The death of the PC, often seen as the thickest of thick clients, has been predicted before on several occasions. One of the more prominent was by Sun and others in the late 80s and early 90s, when they claimed that Networking computing (based on thin clients and powerful servers) was going to make the PC redundant. They were perhaps ahead of their time, probably because the network just wasn’t up to the job yet, but there’s a possibility that they may yet be right.

It looks like Web 2.0 might have a lot to do with this. Google and others are making it feasible to do ‘office work’ (as in the type of work one might do with Microsoft Office) online. Web-based email has been widely available for some time, and lots of people use it. Blogs such as this are created online. A decreasing amount of computing work is done offline.

Another related trend is the use of other bits of hardware apart from the PC on one’s desk to access ‘the network’. Mobile phones are possibly the most obvious, but what are also significant are the number of PC terminals in hotels, internet cafes, etc. used by people away from home (or, in poorer areas of the world, who don’t own a PC at all). What this implies is that the software on the PC, apart from the web browser, is becoming less significant, and the content on the network is what’s important.

More compact and streamlined PCs such as the Apple iMac are gaining prevalence as well, meaning that even the PCs themselves aren’t as huge, power-hungry, and ugly as they once were.

How quickly this change will continue remains to be seen. Maybe we will end up in a world where we don’t care which network-connected device we use, any more than we care which power socket we use. I suspect things won’t go quite this far. But it will be interesting to see what other useful tools are developed as more data and applications are network-driven, rather than PC-driven.

7 Java Irritants

Java is a pretty robust language for the objectives it seems to set itself - being a clean and easy-to-learn object-oriented language - although the slippery slope towards featuritis is very apparent in 5.0. The automatic garbage collection, in particular, is a godsend for someone migrating from C++.

But there are still plenty of little niggles that could be rectified:

  1. Make the structure of the program dependent on indentation, like Python, and get rid of the curly braces everywhere. It makes sense.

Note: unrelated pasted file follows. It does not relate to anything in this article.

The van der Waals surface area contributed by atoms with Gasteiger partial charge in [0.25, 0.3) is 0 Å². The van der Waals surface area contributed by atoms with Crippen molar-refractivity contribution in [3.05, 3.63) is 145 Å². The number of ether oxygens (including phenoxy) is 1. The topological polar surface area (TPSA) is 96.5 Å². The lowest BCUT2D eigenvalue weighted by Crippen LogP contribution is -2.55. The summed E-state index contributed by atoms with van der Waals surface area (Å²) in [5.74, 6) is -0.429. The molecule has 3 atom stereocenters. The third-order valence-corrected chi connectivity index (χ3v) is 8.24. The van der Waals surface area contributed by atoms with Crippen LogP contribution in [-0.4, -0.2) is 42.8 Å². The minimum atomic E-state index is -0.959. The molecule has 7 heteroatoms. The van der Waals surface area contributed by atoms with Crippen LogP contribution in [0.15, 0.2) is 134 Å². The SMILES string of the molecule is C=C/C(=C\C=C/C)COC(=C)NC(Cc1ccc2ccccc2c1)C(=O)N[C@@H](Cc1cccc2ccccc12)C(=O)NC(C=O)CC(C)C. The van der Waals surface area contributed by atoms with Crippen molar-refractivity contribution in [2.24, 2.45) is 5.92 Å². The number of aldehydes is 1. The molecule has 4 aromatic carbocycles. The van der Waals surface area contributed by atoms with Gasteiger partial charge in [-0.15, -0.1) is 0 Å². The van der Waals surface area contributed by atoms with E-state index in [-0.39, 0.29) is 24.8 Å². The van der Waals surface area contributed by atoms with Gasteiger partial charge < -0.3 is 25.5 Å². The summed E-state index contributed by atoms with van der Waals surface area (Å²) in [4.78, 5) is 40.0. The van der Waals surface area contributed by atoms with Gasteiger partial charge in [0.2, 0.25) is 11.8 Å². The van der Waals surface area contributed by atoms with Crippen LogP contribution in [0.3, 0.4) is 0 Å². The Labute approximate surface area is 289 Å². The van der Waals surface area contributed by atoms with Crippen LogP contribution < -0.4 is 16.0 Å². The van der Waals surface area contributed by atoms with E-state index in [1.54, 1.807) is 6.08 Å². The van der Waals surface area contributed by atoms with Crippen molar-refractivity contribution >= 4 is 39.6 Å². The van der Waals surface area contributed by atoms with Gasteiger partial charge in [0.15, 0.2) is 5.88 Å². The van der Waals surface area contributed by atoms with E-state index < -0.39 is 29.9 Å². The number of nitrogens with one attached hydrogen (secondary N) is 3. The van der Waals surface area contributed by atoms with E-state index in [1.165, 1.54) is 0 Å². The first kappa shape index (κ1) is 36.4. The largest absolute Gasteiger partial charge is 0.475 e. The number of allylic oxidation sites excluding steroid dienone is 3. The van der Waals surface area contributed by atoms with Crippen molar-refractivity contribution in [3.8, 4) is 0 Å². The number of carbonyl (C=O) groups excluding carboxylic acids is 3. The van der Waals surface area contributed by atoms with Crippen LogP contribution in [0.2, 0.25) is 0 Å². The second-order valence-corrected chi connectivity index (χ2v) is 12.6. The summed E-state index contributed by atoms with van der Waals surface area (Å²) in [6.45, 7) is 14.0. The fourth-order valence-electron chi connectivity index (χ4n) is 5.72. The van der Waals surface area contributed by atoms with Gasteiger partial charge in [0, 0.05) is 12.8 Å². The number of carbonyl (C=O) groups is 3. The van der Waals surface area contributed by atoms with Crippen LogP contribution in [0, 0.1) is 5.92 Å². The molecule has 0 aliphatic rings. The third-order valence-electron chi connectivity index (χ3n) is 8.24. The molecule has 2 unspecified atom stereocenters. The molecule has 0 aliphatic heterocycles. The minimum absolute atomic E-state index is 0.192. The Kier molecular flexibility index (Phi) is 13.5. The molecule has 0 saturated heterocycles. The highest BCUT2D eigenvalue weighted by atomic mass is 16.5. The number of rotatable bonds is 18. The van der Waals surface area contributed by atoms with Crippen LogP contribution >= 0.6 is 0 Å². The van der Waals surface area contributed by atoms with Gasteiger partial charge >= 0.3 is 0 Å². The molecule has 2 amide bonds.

2. Get rid of the primitive data types (int, long, etc.) at the source level. Auto-boxing in Java 5.0 makes them less annoying, but they still aren’t necessary - the lack of a primitive string datatype makes that clear.

  3. Have an explicit modifier for package-private/friendly visibility, for consistency, and make it mandatory to specify a visibility modifier. These things make the code less ambiguous for those unfamiliar with the rules.

  4. Remove the one-class-per-source-file restriction (in theory this is for public classes only, but because of this, most people use a separate file for each class). It makes for huge and unwieldy build and deployment structures. C++ shows how it can be done.

  5. Get rid of the syntatic inconsistency between interfaces and classes. Methods in interfaces are always abstract as they cannot have a body. Java allows the _abstract _modifier to be missed out, however. This can be confusing.

  6. Make /* */-style comments nestable. It is very irritating to comment out a block, but have to do it in bits because of a ‘real’ comment block that’s part of the code. Colour-coding text editors mean that there shouldn’t be any confusion when doing this. It would also make //-style comments largely redundant.

  7. Merge the concepts of list and arrays, as Perl does. This allows for a far greater degree of expression in the language, and reduces some of the OO waffle necessary in Java when dealing with lists.

This kind of stuff is almost always about personal preference, so it’s unlikely that you’ll agree with all of the above. But I’d love to hear your comments anyway. What little things annoy you about Java?

subscribe via RSS